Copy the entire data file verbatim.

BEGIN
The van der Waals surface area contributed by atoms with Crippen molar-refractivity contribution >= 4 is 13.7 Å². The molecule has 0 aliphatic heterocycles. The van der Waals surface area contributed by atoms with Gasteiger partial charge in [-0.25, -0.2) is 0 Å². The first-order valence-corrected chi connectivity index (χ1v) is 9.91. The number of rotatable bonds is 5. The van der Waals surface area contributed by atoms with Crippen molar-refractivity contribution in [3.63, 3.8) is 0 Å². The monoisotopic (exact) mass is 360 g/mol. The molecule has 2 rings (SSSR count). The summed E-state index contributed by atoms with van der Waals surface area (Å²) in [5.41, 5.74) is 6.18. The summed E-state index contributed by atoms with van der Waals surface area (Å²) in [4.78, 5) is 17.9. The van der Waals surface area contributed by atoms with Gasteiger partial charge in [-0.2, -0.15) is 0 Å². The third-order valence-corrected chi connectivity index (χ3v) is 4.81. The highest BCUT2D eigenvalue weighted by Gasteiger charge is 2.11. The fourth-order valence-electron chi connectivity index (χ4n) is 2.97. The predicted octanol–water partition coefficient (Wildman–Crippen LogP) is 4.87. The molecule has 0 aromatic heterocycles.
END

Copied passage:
The van der Waals surface area contributed by atoms with Crippen molar-refractivity contribution >= 4 is 13.7 Å². The molecule has 0 aliphatic heterocycles. The van der Waals surface area contributed by atoms with Gasteiger partial charge in [-0.25, -0.2) is 0 Å². The first-order valence-corrected chi connectivity index (χ1v) is 9.91. The number of rotatable bonds is 5. The van der Waals surface area contributed by atoms with Crippen molar-refractivity contribution in [3.63, 3.8) is 0 Å². The monoisotopic (exact) mass is 360 g/mol. The molecule has 2 rings (SSSR count). The summed E-state index contributed by atoms with van der Waals surface area (Å²) in [5.41, 5.74) is 6.18. The summed E-state index contributed by atoms with van der Waals surface area (Å²) in [4.78, 5) is 17.9. The van der Waals surface area contributed by atoms with Gasteiger partial charge in [-0.2, -0.15) is 0 Å². The third-order valence-corrected chi connectivity index (χ3v) is 4.81. The highest BCUT2D eigenvalue weighted by Gasteiger charge is 2.11. The fourth-order valence-electron chi connectivity index (χ4n) is 2.97. The predicted octanol–water partition coefficient (Wildman–Crippen LogP) is 4.87. The molecule has 0 aromatic heterocycles.